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Updated: September 30, 2020

In order to prevent the spread of coronavirus (COVID-19), various facilities around Tokyo may change their operating days or hours. In addition, some events may be canceled or postponed. Please check official facility or event websites for the latest updates and information.

Tokyo is home to a great number of cafes and restaurants with spacious outdoor seating. Some of these open terraces are set within the biggest and best-known parks in the city, while others are in hidden corners. Some are new developments with modern architecture and design, while others have been running for over a century.
All of them feature gorgeous scenery, particularly during the spring, summer, and autumn months. They also offer healthy and intriguing menus that may change to suit the time of day. These terraces make for chill, comforting places to spend time in the busy metropolis.

Tips

  • Ueno no Mori Park Side Cafe is the ideal place to take a break after visiting the Tokyo National Museum.
  • Racines Farm to Park is lit up in the evening, so try stopping by after sunset.
  • Eat at Hibiya Matsumotoro, and you'll be following in the footsteps of the famous author Natsume Soseki—a former customer.
  • When visiting Little Darling Coffee Roasters, pop into one of the nearby florists to take a piece of nature home with you.

Ueno no Mori Park Side Cafe (Ueno Park)

Ueno Park is one of the most-visited green spaces in the city. It combines natural beauty with a huge range of attractions, including museums, art galleries, shrines, and a zoo. Right in the middle, within easy walking distance of everything else in the park, is Ueno no Mori Park Side Cafe. A selection of healthy food aims to maximize the natural flavor and umami of vegetables. There's a wide range of teas, soft drinks, and cocktails, with fresh and fragrant herbal tea being a popular choice. The spacious outdoor seating area uses natural building materials that complement the green surroundings. The cafe faces Ueno Park's main thoroughfare, so you can watch people passing by. An English menu and English-speaking staff make it easy to order, too.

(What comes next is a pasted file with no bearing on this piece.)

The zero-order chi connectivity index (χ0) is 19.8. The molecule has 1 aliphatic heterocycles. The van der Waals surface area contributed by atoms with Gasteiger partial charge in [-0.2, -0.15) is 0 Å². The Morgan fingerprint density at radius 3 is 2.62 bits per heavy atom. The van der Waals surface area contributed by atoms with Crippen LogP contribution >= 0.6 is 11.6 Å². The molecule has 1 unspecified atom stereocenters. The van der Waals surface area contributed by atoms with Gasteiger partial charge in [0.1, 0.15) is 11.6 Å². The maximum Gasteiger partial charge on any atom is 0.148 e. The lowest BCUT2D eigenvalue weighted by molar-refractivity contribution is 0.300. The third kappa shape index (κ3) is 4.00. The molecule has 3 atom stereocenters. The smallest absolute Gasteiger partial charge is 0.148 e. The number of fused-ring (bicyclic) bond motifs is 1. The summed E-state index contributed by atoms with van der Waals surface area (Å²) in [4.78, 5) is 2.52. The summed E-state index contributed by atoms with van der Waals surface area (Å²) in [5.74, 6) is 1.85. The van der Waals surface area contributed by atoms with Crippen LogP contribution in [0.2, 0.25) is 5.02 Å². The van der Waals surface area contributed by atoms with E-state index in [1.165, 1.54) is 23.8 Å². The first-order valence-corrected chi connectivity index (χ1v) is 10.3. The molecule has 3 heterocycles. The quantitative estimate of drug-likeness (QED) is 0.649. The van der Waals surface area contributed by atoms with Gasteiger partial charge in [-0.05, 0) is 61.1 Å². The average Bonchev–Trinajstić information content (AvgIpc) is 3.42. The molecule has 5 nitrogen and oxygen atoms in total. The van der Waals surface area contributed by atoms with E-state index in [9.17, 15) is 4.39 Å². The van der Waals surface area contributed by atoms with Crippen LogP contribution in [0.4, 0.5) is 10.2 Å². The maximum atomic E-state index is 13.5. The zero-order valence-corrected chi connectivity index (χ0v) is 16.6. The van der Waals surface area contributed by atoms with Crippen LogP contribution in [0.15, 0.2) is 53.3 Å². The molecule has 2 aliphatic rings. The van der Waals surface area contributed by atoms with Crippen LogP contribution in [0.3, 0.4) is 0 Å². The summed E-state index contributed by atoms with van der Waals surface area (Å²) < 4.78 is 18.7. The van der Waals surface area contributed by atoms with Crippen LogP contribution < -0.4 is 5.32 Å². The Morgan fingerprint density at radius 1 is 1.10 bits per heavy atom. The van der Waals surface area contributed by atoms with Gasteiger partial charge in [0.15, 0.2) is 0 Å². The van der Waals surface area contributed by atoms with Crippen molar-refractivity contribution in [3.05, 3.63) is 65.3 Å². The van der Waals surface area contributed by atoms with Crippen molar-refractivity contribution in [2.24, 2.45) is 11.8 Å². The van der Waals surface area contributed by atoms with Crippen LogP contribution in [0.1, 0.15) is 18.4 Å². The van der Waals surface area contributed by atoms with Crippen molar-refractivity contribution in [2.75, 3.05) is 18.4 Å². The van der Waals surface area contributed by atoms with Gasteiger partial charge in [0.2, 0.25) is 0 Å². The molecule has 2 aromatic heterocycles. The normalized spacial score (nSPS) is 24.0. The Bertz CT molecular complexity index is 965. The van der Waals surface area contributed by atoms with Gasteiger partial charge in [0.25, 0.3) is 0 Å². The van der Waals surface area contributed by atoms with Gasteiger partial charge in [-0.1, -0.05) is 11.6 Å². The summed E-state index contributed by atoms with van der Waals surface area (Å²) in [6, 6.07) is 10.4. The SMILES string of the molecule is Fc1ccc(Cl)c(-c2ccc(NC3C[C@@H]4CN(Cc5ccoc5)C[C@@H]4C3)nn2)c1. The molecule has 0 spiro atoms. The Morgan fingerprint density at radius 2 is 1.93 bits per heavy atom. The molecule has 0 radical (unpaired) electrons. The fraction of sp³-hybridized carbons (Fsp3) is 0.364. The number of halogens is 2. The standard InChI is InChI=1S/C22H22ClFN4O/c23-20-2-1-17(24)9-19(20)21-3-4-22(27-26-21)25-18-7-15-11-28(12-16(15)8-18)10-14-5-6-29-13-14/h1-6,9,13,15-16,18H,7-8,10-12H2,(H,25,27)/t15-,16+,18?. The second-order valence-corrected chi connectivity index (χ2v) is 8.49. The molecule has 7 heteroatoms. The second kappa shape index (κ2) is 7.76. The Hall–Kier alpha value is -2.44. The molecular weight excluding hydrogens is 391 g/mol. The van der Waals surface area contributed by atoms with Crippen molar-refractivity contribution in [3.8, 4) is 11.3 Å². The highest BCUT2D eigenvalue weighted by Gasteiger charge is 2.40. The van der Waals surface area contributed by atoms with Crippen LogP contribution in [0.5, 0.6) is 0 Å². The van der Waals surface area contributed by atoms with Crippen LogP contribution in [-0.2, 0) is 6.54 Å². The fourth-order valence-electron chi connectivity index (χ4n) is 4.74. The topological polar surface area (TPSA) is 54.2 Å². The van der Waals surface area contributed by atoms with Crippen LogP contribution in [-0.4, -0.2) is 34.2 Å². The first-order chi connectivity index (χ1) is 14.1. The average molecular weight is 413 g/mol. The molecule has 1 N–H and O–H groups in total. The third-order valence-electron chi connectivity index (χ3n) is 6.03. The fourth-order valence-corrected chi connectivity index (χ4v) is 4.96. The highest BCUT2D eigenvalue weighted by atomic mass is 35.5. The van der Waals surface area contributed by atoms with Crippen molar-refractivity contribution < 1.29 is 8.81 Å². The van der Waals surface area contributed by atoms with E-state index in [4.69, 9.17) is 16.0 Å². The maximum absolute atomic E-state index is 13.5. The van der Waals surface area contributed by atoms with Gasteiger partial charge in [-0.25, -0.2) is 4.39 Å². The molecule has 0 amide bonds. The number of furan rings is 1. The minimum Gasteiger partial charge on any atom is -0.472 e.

Note: Photos are for illustrative purposes only. Actual food may vary.

Racines Farm to Park (Minami-Ikebukuro Park)

Ikebukuro is among Tokyo's largest urban centers, and it's well known as a shopping destination and transport hub. But hidden among the malls and office buildings are pockets of natural beauty. Minami-Ikebukuro Park stands out, thanks to Racines Farm to Park, a cafe standing within its borders. The outdoor seating faces a spacious lawn, where locals come to relax. Visit early in the day to try the Special Morning Plate, with bread, bacon, salad, and eggs served sunny side up. Or, visit later in the day to try sandwiches or waffles. In the evenings, the cafe serves craft beer, wine, and cocktails—so you can enjoy a leisurely drink as you take in the view of the sun setting behind the surrounding skyscrapers. Racines Farm to Park is just a three-minute walk from Ikebukuro's main train station.

Hibiya Matsumotoro Grill & Garden Terrace (Hibiya Park)

Hibiya Matsumotoro is a restaurant that feels like a country retreat, deep within the forest. It can actually be found in Hibiya Park, which was Japan's first Western-style park. This family-run business, set within a three-story building, has been operating since 1903, the year the park first opened. Its menu hasn't changed, either—Hibiya Matsumotoro has long specialized in Western food with a Japanese twist, such as omurice (rice wrapped in an omelet) and Japanese curry. The garden terrace is both attractive and comfortable, with colorful flowers to enjoy and parasols to protect you from the sun. The food on offer changes to suit the time of day, with hearty lunches, cakes in the mid-afternoon, and a multi-course menu at dinnertime.

Little Darling Coffee Roasters (Share Green Minami Aoyama)

Little Darling Coffee Roasters is within Share Green Minami Aoyama, a modern multipurpose development that blends together a park, shops, and even co-working facilities. It's designed for everyone, from local freelancers to first-time visitors. At its center is a wide, green lawn. Surrounding it are wooden chairs and carefully arranged plants. The various facilities are set in a renovated industrial storehouse. One of those businesses, Little Darling Coffee Roasters, is staffed by some of the most knowledgeable and enthusiastic baristas in Japan. They select, roast, and brew the beans themselves, making each cup into more of an event than a drink. If you like, you can specify the brewing method: hand-drip, American press, or espresso machine. As well as offering a line-up of snacks to be enjoyed with coffee, including soft serve ice cream and pastries which can be eaten with one hand, Little Darling Coffee Roasters also serves hamburgers, hot dogs, lunch boxes, and more. Another item on the menu is a type of steamed bun called bao, which is enjoying explosive popularity in London and other cities around the world.